When you’re looking to transition to a green job, one of the most intuitive things to do is to seek a new qualification that will improve your CV and chances of getting an interview.
There are a mind-blowing array of possibilities when it comes to qualifications. Some people with the time and resources will choose a regular graduate program, which alone offers a huge range of options: for example, the CJB Network portal lists well over 1000 environmental degrees (then think of all other subjects that intersect with green jobs, and the list expands to thousands more).
Some people with more modest resources may choose a shorter certificate program. Again, there are many certificates that relate to different parts of the green economy, but some popular certificates include the Global Reporting Initiative Certification, The LEED Green Associate Credential, or the Fundamentals of Sustainability Accounting (FSA) Credential. But even shorter qualifications can come at a significant cost.
A quick piece of advice when it comes to investing money in certificates is to have a genuine sense of which certificate is relevant to your job-seeking goals. If possible, it’s also a good idea to speak with potential employers and find out whether they actually value the certificate you’re contemplating, because the unfortunate truth is that many certificates are a waste of time and money.
For example, if you go to coursera and search on the word “sustainability” you’ll find many free courses such as:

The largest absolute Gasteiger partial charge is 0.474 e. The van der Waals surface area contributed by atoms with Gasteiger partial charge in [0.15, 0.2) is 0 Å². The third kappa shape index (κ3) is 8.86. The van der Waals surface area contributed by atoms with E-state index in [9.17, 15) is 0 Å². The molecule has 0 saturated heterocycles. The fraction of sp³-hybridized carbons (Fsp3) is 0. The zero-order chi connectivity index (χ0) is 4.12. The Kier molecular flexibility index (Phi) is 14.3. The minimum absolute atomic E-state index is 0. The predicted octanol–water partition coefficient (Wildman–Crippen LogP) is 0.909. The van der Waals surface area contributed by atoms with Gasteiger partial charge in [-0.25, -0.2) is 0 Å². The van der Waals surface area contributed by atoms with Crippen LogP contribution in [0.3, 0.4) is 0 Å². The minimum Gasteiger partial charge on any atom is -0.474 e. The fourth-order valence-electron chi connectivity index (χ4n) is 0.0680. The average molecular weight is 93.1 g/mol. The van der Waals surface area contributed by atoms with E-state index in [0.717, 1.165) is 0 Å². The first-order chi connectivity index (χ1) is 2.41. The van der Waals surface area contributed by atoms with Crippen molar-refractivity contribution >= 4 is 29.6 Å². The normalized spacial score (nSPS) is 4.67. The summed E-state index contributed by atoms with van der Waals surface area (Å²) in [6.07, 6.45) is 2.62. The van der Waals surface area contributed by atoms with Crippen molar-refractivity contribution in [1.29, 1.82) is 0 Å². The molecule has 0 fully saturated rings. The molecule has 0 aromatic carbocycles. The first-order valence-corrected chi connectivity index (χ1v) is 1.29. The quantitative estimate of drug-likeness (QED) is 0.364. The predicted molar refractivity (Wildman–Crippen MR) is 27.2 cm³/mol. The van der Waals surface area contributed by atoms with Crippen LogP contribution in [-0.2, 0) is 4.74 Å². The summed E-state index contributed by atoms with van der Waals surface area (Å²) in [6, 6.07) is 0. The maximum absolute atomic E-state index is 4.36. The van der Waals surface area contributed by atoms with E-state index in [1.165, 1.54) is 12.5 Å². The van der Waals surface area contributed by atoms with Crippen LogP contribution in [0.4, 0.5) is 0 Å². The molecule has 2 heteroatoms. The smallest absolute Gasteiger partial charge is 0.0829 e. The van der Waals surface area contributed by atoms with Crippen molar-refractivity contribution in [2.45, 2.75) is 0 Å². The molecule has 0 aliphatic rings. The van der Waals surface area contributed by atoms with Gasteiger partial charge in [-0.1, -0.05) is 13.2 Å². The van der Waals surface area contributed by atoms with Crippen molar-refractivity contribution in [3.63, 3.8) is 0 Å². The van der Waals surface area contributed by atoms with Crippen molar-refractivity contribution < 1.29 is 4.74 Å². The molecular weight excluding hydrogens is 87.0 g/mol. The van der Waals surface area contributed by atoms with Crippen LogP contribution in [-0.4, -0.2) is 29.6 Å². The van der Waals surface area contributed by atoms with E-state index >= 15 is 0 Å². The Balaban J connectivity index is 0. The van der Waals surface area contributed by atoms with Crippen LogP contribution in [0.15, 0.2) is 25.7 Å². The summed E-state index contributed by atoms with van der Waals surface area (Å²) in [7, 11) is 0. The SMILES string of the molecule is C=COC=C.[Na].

- Introduction to Sustainability from The University of Illinois at Urbana-Champaign
- The Age of Sustainable Development from Columbia University
- Renewable Energy: Fundamentals and Job Opportunities from The University at Buffalo
If you go to edX and search on the word “environment” you’ll find many free courses such as:
- Introduction to Environmental Science from Dartmouth College
- Energy Within Environmental Constraints from Harvard University
- Climate Change Communication from The Smithsonian Institution
You can find free courses for almost any subject you can imagine, whether generalist or more technical.
You can also upgrade to paid options that include feedback from instructors, professional certificate programs (such as the Professional Certificate in Environmental Management for Sustainability from University of Maryland) or certificates that can be cross-credited with a regular Masters degree (such as the MasterTrack Certificate in Sustainability and Development from University of Michigan).
So, while a traditional paid certificate may well be a good investment, do your research to make sure you’re going to get a good return on that investment. If you’re unsure, the many free courses available on coursera and edX may be a good alternative: they will increase your knowledge, give you something to put on your CV and demonstrate interest in the subject, all without running down your savings or taking on debt.